US chips are down after Fish battered by booming Nadal

For much of this match, the champion threatened not just to fillet Mardy Fish, but to dice, boil and season him in some kind of rich, ingenious tennis bouillabaisse.

This, however, is the year when the tennis elite have disclosed their feet of clay – located, in many cases, quite literally in their feet. First Serena Williams trod on a glass in a darkened restaurant; then Kim Clijsters turned her ankle on the dance floor. And now we had this pesky bone in Rafael Nadal's left foot, which had introduced an insidious menace to the defence of his title.

But there proved nothing remotely wrong with his mobility as he hurtled into a two-set lead against Fish. And nor when he tore furiously around the court to avenge the fleeting negligence that required him to extend his stay on Court One to seven minutes short of three hours. In the end, he won through 6-3, 6-3, 5-7, 6-4, and he confirmed that his foot felt "fine". By then, however, Fish had at least shown Andy Murray that even a winning streak of 19 matches here does not make Nadal by any means invincible.

We might have known that a guy named Mardy could party on grass. Just like Bernard Tomic and Jo-Wilfried Tsonga, however, the underdog made a dreadful start to his quarter-final, broken timidly in his first service game. It seemed to set an irrevocable tone. Fish had won 64 out of 65 service games in his first four matches. Never having made the last four of a Grand Slam, however, he was clearly trying to start the motor in third gear. In that first game, he mustered two first serves – an ace, and a routine serve and volley – but four meek second serves represented an invitation to the No 1 seed.

Perhaps Fish felt exposed by the fact that he seemed to be just about the only person in the arena sensing the slightest tension. With most of the crowd disappearing for a spot of tea, the players had knocked up in a genteel, listless atmosphere of some country house weekend. The storms of the previous day were spent, and high clouds hung benignly above the cool, blue afternoon. As Nadal raced into a 2-0 lead, moreover, the wails and shrieks of excitement from Centre Court permitted no doubt that something rather more competitive was reaching a climax between Messrs Federer and Tsonga.

The trouble was that Fish's hopes teetered precariously on his first serve. When it is functioning properly, the ball can seldom be retrieved with a mere tennis racket. It tends to require something more in the order of an industrial excavator. Without it, however, the poor man was bereft, his game laid mercilessly bare. Nadal was dismissing second serves from his presence with heartless disdain, and Fish managed to win just two of his five service games in the opening set – extended when Nadal had himself inattentively dropped serve at 5-2.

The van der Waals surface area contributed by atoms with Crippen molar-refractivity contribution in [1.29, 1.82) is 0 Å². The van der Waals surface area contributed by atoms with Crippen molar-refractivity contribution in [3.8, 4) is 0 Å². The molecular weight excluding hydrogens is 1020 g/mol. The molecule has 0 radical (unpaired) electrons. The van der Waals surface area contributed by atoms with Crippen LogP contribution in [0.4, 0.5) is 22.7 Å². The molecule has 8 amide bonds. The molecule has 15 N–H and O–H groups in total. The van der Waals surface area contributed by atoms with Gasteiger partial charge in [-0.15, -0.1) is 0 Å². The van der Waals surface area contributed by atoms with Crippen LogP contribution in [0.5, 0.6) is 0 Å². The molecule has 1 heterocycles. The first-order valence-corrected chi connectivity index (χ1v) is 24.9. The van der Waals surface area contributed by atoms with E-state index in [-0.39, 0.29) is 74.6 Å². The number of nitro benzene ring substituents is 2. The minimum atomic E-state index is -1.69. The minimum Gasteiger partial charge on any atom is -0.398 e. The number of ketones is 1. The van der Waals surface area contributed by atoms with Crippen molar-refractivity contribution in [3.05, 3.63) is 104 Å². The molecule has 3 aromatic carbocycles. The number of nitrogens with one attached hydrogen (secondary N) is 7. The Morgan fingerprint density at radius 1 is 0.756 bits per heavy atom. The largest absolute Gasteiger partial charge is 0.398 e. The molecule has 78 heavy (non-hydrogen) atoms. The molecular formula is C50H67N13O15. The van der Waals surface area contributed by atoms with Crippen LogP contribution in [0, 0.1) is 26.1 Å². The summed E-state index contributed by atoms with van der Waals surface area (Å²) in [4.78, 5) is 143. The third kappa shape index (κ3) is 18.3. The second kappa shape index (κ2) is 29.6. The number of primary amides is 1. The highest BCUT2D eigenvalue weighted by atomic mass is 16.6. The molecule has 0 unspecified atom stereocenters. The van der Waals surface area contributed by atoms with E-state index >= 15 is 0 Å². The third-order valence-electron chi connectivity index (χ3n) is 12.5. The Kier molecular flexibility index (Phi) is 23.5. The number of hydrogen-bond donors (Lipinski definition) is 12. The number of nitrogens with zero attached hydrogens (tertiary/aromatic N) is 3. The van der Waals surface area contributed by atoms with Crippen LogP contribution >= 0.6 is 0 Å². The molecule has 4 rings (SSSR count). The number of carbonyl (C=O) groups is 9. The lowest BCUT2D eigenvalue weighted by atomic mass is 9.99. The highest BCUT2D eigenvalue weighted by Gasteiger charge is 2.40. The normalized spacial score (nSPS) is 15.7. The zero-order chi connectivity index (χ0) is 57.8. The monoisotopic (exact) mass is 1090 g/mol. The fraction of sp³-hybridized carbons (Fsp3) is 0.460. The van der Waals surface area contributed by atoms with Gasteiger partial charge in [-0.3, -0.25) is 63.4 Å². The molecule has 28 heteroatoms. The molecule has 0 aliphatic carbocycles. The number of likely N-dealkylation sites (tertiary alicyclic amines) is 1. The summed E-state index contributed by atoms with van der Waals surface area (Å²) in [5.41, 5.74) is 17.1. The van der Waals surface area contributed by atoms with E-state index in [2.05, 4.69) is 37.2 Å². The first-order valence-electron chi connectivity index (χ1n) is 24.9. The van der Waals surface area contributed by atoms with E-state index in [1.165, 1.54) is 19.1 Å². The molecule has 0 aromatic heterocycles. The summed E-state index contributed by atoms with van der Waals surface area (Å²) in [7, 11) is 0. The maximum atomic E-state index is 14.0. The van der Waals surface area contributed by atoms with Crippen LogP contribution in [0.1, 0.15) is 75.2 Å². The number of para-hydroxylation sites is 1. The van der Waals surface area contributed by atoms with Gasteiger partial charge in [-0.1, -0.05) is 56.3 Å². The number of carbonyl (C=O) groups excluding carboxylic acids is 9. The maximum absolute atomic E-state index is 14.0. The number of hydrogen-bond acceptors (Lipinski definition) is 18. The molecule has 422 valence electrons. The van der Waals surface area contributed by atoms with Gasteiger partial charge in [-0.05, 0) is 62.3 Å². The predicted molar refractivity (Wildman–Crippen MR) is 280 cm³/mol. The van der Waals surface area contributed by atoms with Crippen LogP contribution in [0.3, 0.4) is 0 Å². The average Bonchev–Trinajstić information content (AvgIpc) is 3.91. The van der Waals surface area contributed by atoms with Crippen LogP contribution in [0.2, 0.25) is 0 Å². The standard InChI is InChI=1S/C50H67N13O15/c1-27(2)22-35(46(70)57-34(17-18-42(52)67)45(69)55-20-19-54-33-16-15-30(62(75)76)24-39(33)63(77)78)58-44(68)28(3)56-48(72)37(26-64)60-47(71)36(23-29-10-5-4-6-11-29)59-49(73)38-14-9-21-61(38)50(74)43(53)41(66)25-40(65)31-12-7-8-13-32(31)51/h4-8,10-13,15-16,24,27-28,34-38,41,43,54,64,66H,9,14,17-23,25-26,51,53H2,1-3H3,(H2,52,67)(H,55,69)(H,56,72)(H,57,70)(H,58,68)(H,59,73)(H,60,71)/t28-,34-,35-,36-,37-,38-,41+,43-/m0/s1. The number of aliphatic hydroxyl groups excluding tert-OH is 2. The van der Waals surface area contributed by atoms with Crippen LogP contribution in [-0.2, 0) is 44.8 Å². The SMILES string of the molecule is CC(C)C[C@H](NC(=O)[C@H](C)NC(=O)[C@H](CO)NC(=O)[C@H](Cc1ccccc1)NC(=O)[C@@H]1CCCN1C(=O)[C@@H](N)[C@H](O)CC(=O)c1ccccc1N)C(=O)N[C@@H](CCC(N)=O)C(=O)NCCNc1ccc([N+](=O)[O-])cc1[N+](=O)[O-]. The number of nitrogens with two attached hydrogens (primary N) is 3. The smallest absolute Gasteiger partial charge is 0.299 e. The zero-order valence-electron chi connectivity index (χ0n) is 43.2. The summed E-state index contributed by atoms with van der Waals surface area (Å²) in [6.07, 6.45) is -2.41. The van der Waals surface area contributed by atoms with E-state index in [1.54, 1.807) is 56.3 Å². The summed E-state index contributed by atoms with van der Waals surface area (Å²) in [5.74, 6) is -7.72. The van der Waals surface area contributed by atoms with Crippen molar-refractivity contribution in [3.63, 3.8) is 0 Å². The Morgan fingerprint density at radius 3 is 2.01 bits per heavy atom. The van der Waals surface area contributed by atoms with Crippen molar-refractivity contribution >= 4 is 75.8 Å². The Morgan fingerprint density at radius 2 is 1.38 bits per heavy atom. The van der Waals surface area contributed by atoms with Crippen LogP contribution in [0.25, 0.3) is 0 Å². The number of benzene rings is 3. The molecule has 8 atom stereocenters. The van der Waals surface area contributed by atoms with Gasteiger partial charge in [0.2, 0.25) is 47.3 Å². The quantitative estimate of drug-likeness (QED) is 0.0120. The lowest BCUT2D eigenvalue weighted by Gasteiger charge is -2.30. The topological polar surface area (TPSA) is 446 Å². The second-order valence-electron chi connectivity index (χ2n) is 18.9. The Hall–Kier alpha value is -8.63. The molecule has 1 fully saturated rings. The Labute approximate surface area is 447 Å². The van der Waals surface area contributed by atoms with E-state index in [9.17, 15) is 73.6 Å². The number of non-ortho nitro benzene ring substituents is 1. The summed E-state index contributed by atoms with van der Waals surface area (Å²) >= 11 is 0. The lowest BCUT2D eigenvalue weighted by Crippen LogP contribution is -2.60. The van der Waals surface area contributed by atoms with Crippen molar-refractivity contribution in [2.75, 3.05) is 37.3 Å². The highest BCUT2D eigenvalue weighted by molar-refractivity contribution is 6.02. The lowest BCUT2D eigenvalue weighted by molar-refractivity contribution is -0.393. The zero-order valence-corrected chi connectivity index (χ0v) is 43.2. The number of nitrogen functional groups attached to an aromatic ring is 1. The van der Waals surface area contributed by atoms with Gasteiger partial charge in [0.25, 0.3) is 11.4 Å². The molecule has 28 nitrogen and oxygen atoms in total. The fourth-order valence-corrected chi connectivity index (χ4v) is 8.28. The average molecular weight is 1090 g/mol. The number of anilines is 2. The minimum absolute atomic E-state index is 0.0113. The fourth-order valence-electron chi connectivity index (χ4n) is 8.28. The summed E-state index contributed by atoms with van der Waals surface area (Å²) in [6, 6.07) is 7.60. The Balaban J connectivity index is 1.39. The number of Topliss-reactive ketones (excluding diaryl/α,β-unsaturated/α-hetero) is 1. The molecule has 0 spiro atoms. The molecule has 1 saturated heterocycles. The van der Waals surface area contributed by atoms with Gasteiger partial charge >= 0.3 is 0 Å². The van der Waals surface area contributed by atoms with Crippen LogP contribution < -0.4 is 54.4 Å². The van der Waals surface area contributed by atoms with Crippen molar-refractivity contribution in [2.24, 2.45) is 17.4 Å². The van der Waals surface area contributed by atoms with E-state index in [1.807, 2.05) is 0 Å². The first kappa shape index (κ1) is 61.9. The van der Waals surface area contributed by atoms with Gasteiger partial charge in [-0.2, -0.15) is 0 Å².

Fish does move gracefully round the court, and his business-like forehand won him a couple of break points in the third game of the second set, but Nadal promptly produced three booming first serves. And that, transparently, would remain the difference between them. Fish did not have the same head for heights. In the very next game he succumbed to a series of downhearted errors, twice finding the net when Nadal was in trouble.

The Spaniard closed out the set in perfunctory fashion, and when he broke serve in the first game of the third, everyone assumed the game was up. That unanimity appeared to be shared by his opponent, however, and he immediately relaxed. The moment the pressure was off, he began to serve and swing lustily. The crowd was thrilled, with the champion finally obliged to turn it on. Nadal, who had been keeping Fish away from the net with those whippy forehands, responded to his new aggression with some lavish backhand winners across the court.

Emboldened by this sudden glimpse of parity, Fish perhaps began to wonder about Nadal's foot. Suddenly Nadal found himself 15-40 down serving at 5-6 in the third. Fish missed his first chance with an overexcited forehand, but smeared the next across the court to land on the chalk.

Wearing that sombre scowl of his, Nadal did not take long to retrieve the initiative in the fourth. Fish stabbed an elementary volley into the net on break point in its third game, and Nadal defended the break with a love game. Fish was enjoying himself too much now, however, and as Murray came off Centre Court he may well have enjoyed a glimpse of Nadal scurrying irritably to and fro, goaded into occasional unforced errors, and exulting in every point that inched him closer. When he finally sealed the victory, he rightly joined the applause for Fish as he hastened from the court.

In the bigger picture, however, Fish's exit reiterates the sorry condition of the American game. Last month, albeit briefly, for the first week in rankings history not one American featured among the top 10 men or women. Clearly, this was partly because of injury to the Williams sisters, while Fish himself is now ranked No 9, reward for the rejuvenation he has achieved through cleaning up an execrable diet.

If his previous addiction to junk food is perhaps too glib an insight into the waning of a sporting superpower, the fact remains that the cognoscenti do not seem to expect the cavalry to appear on the horizon any time soon. The last American male to win a Grand Slam remains Andy Roddick, in the 2003 US Open, and even at his best yesterday Fish never threatened to be anything other than best supporting actor.

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